Influence of Progesterone Administration on Drug-Induced QT Interval Prolongation and Torsades de Pointes

Project: Research


  • James E Tisdale (PI)


Female sex is an independent risk factor for the potentially fatal drug-induced arrhythmia torsades de pointes (TdP), which is associated with prolongation of the corrected QT (QTc) interval. Mechanisms for this increased risk in women have not been completely elucidated. QTc interval duration has been shown to fluctuate throughout the phases of the menstrual cycle. Evidence indicates that the QTc interval response to repolarization-prolonging drugs is greater during the menses and ovulation phases, during which serum progesterone concentrations are lowest, and lesser during the luteal phase, during which serum progesterone concentrations are highest. Additional evidence from our laboratory suggests that progesterone may be protective against TdP. Specific Aim 1: Establish the influence of oral progesterone administration as a preventive method by which to diminish the degree of drug-induced QT interval prolongation in women. Working hypothesis: Oral progesterone administration effectively attenuates enhanced drug-induced QT interval response in women. To test this hypothesis, progesterone or placebo will be administered in a crossover fashion to women during the menses phase of the menstrual cycle. QTc interval response to low- dose (20% of therapeutic dose) ibutiilide will be assessed. The primary endpoint will be individually-corrected QT interval (QTcI) reponse to ibutilide, in the presence and absence of progesterone, which will be assessed by: 1) Effect on maximum change in QTcI, and 2) Area under the QTcI interval-time curves (AUEC). Specific Aim 2: Establish the influence of exogenous progesterone as a preventive method by which to reduce the risk of TdP. Working hypothesis: Exogenous progesterone reduces the risk of TdP via activation of the slow component of the delayed rectifier potassium current (IKs). To test this hypothesis, the effects of IKs inhibition on progesterone-associated reduction in the incidence of TdP will be assessed in an isolated perfused heart model of dofetilide-induced TdP. At the conclusion of thsi study, we will have etablished that oral progesterone administration is a safe and effective method of attenuating drug-induced QT interval prolongation. In addition, we will have established that exogenous progesterone administration reduces the risk of drug-induced TdP, and that this protective effect is due in part to IKs activation.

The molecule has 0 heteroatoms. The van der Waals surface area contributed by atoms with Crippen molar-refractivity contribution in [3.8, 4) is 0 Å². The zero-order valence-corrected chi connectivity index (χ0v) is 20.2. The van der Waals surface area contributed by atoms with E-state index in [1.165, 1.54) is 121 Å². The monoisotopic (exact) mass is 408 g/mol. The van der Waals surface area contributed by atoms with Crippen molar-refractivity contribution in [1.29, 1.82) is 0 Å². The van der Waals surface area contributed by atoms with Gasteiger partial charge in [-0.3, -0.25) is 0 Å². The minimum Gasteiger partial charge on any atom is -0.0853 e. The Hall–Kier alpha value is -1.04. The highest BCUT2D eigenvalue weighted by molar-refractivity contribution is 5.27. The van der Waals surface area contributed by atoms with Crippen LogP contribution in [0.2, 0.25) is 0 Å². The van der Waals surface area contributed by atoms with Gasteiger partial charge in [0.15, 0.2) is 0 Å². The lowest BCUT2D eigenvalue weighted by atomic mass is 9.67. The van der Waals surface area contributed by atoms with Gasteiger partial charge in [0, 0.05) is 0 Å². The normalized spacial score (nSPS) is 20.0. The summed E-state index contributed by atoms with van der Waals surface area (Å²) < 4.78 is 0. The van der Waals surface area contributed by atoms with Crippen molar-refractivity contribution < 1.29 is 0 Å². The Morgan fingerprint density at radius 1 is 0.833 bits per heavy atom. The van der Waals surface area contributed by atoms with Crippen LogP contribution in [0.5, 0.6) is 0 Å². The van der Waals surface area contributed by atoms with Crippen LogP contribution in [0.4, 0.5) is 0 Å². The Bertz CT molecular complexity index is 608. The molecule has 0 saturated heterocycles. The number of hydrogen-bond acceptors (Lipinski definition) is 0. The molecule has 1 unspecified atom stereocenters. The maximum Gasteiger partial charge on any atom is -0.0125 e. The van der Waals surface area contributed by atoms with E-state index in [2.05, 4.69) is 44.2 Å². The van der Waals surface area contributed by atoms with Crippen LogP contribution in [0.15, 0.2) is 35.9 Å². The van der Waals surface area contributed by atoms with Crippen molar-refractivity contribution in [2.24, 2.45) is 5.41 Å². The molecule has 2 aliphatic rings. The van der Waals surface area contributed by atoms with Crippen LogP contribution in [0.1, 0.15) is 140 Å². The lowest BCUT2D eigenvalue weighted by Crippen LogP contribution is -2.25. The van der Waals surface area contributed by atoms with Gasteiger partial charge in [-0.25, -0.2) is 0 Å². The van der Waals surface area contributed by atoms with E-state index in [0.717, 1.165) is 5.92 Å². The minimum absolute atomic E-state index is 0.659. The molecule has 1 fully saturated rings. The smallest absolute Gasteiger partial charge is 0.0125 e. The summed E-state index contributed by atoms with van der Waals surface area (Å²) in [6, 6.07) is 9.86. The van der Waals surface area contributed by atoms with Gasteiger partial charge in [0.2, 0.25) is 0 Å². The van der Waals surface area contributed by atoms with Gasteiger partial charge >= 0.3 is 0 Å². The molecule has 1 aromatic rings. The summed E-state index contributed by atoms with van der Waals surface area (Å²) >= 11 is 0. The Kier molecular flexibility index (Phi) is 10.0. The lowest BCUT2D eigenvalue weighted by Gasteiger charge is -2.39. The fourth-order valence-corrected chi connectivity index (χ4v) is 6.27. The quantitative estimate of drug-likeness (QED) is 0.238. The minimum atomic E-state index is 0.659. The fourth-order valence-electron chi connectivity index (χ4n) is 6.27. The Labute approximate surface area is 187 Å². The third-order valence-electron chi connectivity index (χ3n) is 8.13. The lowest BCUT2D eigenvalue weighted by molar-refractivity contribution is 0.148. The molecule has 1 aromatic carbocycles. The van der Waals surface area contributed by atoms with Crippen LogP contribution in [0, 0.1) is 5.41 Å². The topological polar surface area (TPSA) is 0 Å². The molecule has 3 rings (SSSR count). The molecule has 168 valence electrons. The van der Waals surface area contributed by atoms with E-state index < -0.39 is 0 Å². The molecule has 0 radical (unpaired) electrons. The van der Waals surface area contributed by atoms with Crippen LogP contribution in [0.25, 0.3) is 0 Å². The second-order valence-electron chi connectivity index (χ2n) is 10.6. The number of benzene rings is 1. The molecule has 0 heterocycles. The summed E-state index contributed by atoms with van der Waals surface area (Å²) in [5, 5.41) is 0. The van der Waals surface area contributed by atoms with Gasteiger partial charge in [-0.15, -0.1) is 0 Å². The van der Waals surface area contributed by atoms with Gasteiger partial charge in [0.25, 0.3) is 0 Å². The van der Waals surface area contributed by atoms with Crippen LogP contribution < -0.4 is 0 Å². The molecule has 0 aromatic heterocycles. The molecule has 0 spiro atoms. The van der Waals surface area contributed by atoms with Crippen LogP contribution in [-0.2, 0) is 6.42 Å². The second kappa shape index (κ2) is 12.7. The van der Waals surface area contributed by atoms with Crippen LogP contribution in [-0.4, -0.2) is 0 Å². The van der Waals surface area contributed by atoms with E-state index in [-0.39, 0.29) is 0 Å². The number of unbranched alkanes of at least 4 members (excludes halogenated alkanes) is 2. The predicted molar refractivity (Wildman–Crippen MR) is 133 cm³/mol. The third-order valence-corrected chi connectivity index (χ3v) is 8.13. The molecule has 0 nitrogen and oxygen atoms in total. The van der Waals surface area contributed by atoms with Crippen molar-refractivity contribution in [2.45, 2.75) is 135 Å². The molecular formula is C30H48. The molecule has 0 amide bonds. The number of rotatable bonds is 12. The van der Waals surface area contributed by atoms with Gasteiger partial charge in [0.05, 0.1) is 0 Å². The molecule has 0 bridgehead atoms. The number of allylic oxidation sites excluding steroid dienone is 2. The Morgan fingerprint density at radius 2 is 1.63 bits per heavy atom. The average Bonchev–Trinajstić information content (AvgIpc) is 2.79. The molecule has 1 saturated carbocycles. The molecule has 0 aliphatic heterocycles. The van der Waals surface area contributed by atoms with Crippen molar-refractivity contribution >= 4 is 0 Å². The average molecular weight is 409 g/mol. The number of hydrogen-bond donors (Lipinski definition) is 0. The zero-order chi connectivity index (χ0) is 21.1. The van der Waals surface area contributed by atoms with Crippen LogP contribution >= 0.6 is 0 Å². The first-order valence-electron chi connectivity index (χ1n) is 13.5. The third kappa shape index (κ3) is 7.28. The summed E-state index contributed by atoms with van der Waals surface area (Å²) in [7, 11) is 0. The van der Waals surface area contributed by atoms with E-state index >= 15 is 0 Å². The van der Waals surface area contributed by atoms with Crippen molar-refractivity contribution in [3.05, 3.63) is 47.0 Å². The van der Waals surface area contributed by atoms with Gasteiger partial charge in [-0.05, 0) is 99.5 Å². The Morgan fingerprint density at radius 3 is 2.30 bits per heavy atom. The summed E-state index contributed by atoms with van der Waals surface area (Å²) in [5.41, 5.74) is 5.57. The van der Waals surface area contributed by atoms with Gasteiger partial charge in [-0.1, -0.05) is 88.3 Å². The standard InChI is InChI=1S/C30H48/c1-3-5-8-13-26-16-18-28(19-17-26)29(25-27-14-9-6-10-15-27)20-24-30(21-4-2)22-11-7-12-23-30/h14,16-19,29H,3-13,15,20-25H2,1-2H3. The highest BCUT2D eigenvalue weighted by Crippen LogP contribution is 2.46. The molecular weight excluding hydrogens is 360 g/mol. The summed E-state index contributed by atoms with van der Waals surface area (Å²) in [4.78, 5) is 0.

Award amount$143,000.00
Award date07/01/2012
Program typeGrant-in-Aid
Award ID12GRNT12060187
Effective start/end date07/01/201206/30/2014